There was an estimated global total of 376.4 million new chlamydia, gonorrhea, trichomoniasis and syphilis infections in men and women aged 15 to 49 years in 2016, averaging out to more than 1 million new infections daily, according to the latest WHO data.
“STIs are treatable and curable with antibiotics but unfortunately, most of these infections occur without symptoms and thus people don’t realize they have the infection, they don’t realize they are at risk and they don’t go in for testing and treatment,” Melanie Taylor, MD, MPH, a medical epidemiologist in WHO’s Department of Reproductive Health and Research (RHR), said during a press briefing. “Thus, the opportunity to transmit the infection is quite high. The opportunity to transmit to sexual partners is high but also the risk of mothers to transmit these infections to their unborn babies is very, very high. These infections, if left untreated, can result in stillbirth, neonatal death, infertility among men and women, ectopic pregnancy, and increased risk of HIV transmission and acquisition.”
To generate the estimates for the report, researchers systematically searched for studies conducted between 2009 and 2016 that reported on the prevalence of certain STIs, and they also consulted regional experts. Overall, researchers found 130 eligible studies on chlamydia, gonorrhea and/or trichomoniasis. For syphilis, they found 978 data points in the Spectrum-STI database.
Results showed that the 2016 global prevalence for chlamydia, gonorrhea, trichomoniasis and syphilis among women was 3.8%, 0.9%, 5.3% and 0.5%, respectively. In men, prevalence estimates were 2.7% for chlamydia, 0.7% for gonorrhea, 0.6% for trichomoniasis and 0.5% for syphilis. According to the report, the total global estimate was 376.4 million infections — 127.2 million chlamydia cases, 86.9 million gonorrhea cases, 156 million trichomoniasis cases and 6.3 million syphilis cases. This estimate corresponds to an average just over 1 million new infections daily, although the number of individuals infected is smaller due to repeat infections and common coinfections, the researchers noted.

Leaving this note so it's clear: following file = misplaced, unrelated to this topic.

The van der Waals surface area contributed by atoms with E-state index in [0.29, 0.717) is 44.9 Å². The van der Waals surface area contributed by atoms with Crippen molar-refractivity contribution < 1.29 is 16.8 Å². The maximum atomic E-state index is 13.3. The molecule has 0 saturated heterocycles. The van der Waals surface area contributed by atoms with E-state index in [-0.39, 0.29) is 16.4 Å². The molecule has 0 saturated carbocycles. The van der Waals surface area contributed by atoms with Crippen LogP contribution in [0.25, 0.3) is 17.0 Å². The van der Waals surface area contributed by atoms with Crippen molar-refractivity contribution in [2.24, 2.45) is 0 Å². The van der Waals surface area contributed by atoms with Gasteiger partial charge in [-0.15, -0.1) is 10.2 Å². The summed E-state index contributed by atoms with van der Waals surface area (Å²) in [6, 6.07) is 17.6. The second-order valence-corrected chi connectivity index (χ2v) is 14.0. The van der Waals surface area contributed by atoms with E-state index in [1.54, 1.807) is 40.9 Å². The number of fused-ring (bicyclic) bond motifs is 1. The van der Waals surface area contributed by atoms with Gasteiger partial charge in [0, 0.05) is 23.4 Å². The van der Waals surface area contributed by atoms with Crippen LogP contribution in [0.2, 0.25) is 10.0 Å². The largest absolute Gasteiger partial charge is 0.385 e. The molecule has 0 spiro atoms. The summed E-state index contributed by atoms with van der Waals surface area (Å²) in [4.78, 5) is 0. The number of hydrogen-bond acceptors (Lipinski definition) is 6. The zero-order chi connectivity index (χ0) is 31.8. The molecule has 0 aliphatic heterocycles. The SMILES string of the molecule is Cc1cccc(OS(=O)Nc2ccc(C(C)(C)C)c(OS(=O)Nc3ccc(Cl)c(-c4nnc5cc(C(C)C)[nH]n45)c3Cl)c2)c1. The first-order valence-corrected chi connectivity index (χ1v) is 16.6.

“STIs should not be treated any differently than other infections, and most importantly we cannot sweep them under the carpet and pretend they do not exist,” Teodora Wi, MD, a WHO medical officer on STIs with the Department of RHR, said during the press briefing. “We are all in this together. For policymakers, make sex safer and support STI services … For program managers, researchers and experts, continue to find better ways to prevent, diagnose, screen and treat STIs … For our health care providers, respect the right of everyone to make sexual choices that fit with their own personal values ... For STI patients, be open about your sexuality so you can receive the appropriate care ... For those who choose to have sex, be rational, be responsible, be safe and have fun. Use a condom correctly and consistently. If you think you have an STI, do not be ashamed. Go to your doctor and make sure you don’t transmit to others.” – by Caitlyn Stulpin
Rowley J, et al. Bull World Health Organ. 2019;doi:18.228486.
Disclosures: The authors report no relevant financial disclosures.